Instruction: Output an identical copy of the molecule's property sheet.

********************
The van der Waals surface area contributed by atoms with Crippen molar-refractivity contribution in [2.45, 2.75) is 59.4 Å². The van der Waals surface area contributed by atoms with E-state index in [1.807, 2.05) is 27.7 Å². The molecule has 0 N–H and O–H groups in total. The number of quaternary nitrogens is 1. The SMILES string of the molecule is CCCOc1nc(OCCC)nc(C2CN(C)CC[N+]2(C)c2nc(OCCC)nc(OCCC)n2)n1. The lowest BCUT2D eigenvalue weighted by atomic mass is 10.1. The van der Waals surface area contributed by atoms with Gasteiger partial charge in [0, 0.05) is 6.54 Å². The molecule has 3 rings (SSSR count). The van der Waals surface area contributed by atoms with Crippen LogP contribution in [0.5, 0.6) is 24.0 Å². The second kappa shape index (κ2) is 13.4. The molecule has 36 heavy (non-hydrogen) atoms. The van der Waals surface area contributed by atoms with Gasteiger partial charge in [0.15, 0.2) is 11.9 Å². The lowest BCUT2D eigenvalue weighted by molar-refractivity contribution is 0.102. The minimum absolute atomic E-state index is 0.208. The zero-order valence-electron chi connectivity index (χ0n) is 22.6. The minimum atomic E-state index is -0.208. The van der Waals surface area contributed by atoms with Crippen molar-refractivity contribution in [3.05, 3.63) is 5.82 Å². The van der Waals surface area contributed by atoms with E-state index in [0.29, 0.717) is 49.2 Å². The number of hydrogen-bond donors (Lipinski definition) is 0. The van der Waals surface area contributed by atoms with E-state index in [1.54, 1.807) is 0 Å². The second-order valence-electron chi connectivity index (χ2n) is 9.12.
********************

The van der Waals surface area contributed by atoms with Crippen molar-refractivity contribution in [2.45, 2.75) is 59.4 Å². The van der Waals surface area contributed by atoms with E-state index in [1.807, 2.05) is 27.7 Å². The molecule has 0 N–H and O–H groups in total. The number of quaternary nitrogens is 1. The SMILES string of the molecule is CCCOc1nc(OCCC)nc(C2CN(C)CC[N+]2(C)c2nc(OCCC)nc(OCCC)n2)n1. The lowest BCUT2D eigenvalue weighted by atomic mass is 10.1. The van der Waals surface area contributed by atoms with Gasteiger partial charge in [0, 0.05) is 6.54 Å². The molecule has 3 rings (SSSR count). The van der Waals surface area contributed by atoms with Crippen LogP contribution in [0.5, 0.6) is 24.0 Å². The second kappa shape index (κ2) is 13.4. The molecule has 36 heavy (non-hydrogen) atoms. The van der Waals surface area contributed by atoms with Gasteiger partial charge in [0.15, 0.2) is 11.9 Å². The lowest BCUT2D eigenvalue weighted by molar-refractivity contribution is 0.102. The minimum absolute atomic E-state index is 0.208. The zero-order valence-electron chi connectivity index (χ0n) is 22.6. The minimum atomic E-state index is -0.208. The van der Waals surface area contributed by atoms with Crippen molar-refractivity contribution in [3.05, 3.63) is 5.82 Å². The van der Waals surface area contributed by atoms with E-state index in [0.29, 0.717) is 49.2 Å². The number of hydrogen-bond donors (Lipinski definition) is 0. The van der Waals surface area contributed by atoms with E-state index in [1.54, 1.807) is 0 Å². The second-order valence-electron chi connectivity index (χ2n) is 9.12.